It was Rizal who invoked the power within these paintings, the messages that lay just beneath the brushstrokes. 

In a congratulatory toast to Luna and Hidalgo, Rizal spoke with eloquence and boldness, saying that the two paintings embodied “the essence of our social, moral and political life: humanity in severe ordeal, humanity unredeemed, reason and idealism in open struggle with prejudice, fanaticism, and injustice.”

“Genius has no country, genius bursts forth everywhere, genius is like light and air, the patrimony of all: cosmopolitan as space, as life and God,” Rizal said of Luna.

Luna never quite became as vocal with his political views as the likes of Jose Rizal or Marcelo H. del Pilar. He never took up a rifle in defense of the nation, unlike his fiery brother Antonio. But he had always allied himself with the members of the Propaganda Movement. In 1899, under Aguinaldo’s government, Luna served as a member of delegations that worked on the diplomatic recognition of the Philippines.

‘He gave them something to believe in’

In many ways, the triumph of Luna over his Spanish contemporaries became a turning point in how Filipinos perceived themselves.

“You can tie it to the whole story of how Juan Luna was part of that list of important people who really gave us the courage and the belief that this fight is actually worth fighting for – for this nation, for this representation, this self-erudition, self-acknowledgement,” Ente said.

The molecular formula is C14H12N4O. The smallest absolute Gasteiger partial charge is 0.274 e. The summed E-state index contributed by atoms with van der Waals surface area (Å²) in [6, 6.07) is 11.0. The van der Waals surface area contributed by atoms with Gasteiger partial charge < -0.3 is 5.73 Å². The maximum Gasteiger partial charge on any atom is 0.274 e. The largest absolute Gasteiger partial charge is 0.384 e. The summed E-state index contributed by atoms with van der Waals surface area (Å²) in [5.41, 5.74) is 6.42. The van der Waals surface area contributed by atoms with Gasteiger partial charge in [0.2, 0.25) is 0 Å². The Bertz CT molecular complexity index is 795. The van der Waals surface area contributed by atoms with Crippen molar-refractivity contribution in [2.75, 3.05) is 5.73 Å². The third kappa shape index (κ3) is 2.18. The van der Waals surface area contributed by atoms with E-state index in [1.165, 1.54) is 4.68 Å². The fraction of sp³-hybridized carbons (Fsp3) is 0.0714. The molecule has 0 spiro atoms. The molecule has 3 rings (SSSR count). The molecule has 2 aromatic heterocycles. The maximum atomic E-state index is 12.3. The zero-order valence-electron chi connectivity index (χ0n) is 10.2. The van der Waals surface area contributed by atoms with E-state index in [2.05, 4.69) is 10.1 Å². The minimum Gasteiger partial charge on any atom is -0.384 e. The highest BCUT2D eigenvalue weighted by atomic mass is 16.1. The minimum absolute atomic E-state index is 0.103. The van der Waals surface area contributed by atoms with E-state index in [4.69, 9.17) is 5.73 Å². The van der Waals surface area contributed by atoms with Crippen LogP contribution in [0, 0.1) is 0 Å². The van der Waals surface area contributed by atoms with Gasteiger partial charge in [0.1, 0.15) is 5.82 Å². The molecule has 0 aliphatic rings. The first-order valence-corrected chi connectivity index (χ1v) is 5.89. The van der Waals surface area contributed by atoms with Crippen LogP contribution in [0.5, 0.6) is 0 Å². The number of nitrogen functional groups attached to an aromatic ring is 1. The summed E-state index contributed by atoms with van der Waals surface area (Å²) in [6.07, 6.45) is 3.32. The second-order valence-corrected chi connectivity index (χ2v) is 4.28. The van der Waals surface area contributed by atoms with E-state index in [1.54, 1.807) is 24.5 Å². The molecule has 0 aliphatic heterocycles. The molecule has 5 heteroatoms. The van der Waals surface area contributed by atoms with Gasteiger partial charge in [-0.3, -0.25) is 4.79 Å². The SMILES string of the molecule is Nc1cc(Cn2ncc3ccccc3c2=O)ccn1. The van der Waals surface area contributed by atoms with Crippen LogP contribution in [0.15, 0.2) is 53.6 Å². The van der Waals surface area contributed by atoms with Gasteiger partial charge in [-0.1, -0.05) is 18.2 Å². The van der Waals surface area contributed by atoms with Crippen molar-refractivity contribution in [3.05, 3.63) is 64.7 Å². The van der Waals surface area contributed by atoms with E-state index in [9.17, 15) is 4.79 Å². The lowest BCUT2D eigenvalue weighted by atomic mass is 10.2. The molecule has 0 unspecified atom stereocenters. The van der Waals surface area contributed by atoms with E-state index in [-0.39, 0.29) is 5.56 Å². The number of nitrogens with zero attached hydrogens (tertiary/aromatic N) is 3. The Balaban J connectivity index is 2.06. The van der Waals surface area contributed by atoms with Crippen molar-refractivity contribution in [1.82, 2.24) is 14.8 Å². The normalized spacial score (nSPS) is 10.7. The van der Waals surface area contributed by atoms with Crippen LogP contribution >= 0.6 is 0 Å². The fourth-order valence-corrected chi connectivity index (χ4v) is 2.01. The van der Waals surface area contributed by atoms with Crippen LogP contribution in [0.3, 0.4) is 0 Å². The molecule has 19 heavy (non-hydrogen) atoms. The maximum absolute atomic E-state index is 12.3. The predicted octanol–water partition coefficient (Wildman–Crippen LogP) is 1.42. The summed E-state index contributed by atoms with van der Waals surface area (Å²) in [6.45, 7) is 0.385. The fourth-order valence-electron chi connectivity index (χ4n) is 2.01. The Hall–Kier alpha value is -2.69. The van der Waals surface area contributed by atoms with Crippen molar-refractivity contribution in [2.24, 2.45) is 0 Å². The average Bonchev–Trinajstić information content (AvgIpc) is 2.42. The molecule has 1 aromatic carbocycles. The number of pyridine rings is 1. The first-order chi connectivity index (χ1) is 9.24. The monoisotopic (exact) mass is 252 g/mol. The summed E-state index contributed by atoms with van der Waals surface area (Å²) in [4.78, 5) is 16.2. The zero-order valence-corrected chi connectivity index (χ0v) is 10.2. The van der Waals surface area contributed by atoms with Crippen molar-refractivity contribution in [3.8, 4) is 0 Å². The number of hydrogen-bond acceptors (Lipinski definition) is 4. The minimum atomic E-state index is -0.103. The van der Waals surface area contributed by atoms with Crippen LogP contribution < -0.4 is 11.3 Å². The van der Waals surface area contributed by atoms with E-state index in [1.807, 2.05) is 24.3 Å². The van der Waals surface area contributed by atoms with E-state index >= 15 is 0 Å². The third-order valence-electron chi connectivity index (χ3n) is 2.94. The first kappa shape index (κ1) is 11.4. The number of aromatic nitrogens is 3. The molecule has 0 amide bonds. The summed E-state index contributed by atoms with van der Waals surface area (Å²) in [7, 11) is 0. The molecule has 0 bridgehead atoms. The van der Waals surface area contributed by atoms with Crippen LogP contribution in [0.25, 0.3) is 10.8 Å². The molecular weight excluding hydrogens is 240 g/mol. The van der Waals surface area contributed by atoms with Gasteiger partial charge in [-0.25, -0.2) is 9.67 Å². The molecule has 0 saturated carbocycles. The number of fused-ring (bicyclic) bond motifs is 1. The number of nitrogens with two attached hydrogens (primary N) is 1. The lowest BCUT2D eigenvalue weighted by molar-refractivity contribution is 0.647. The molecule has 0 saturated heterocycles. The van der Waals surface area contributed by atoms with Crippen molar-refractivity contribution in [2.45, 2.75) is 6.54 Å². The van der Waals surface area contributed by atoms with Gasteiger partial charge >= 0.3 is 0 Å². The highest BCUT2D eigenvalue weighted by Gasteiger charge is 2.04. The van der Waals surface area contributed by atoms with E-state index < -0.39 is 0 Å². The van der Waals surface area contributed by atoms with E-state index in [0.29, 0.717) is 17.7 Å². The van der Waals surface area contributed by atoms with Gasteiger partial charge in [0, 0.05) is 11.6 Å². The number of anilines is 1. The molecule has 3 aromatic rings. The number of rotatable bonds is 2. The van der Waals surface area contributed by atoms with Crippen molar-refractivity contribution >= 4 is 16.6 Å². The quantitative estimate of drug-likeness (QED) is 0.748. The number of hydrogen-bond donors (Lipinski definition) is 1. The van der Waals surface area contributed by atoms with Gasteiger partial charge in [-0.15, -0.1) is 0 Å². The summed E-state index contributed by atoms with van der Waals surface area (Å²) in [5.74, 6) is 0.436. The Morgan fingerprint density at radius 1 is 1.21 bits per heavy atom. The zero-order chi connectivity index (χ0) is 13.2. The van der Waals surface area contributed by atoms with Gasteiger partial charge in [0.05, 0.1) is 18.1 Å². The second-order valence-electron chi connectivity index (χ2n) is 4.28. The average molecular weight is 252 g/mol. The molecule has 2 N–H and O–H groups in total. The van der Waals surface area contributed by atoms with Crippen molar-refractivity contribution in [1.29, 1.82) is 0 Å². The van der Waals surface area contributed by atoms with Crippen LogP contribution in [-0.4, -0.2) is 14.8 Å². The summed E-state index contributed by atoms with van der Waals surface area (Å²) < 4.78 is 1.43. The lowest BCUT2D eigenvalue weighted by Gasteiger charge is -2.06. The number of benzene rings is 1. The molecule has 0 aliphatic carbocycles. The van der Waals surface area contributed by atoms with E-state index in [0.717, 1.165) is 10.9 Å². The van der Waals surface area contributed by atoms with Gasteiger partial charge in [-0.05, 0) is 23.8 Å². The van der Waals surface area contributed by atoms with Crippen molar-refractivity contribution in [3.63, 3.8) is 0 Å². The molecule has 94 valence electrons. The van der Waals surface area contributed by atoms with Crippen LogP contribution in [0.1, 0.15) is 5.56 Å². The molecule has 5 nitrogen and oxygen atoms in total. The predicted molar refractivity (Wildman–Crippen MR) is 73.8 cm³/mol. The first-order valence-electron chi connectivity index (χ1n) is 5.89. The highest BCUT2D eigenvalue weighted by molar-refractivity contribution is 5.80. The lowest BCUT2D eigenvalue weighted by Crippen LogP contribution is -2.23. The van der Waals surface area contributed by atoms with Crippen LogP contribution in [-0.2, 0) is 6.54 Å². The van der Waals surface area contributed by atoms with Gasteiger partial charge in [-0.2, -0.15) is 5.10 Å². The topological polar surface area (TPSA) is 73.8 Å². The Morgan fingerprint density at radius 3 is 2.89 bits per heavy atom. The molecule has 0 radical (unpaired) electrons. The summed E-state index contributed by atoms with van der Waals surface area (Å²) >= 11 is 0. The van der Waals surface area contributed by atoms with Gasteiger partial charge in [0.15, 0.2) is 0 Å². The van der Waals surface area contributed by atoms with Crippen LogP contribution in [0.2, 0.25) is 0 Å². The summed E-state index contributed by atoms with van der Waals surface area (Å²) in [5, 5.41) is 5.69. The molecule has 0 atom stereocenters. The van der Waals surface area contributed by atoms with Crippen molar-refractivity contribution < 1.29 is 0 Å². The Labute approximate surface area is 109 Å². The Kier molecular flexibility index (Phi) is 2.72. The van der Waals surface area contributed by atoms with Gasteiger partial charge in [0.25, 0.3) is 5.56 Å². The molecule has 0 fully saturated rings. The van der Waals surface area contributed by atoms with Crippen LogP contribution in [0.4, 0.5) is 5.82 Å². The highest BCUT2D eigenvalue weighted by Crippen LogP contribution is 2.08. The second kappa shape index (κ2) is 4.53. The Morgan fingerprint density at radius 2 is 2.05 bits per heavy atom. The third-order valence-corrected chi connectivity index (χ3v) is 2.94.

When we study our history and how we became a nation, we look at our military history. We study the battles. We remember the people who died. Who shot this captain? Who won the battle in this province or sea?

While plenty of important battles were fought for Philippine independence, perhaps an equally important detail is where this sense of peoplehood first came from.

SPIRIT. This installation at the Ayala Museum, with Juan Luna in the center of the room, stands as a metaphor for the Filipino spirit. Lance Spencer Yu/Rappler.

“But what makes these men go through these battles? It has to be a belief. There has to be something that they should have believed in – something intangible, something inner, like a reality that happens inside before it can manifest externally through bravery, through martyrdom.”

The revolution would follow soon after Luna had first stirred a whole nation’s sense of pride. Seven years after Hymen, oh Hyménée! brought the talent of the Philippines to the world, the first gunshots of independence rang out.

“For generations and for centuries, as a colonized people, we were taught we were of this level and we were subjugated. But for a painter – for a Filipino – to break through a very elite and very closed-off world, such as the world of fine arts, that must have meant something to his peers, who were also starting to feel that we should be recognized with our own voice,” Ente said. 

“He gave them something to believe in.” –

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Lance Spencer Yu

Lance Spencer Yu is a multimedia reporter who covers the transportation, tourism, infrastructure, finance, agriculture, and corporate sectors, as well as macroeconomic issues.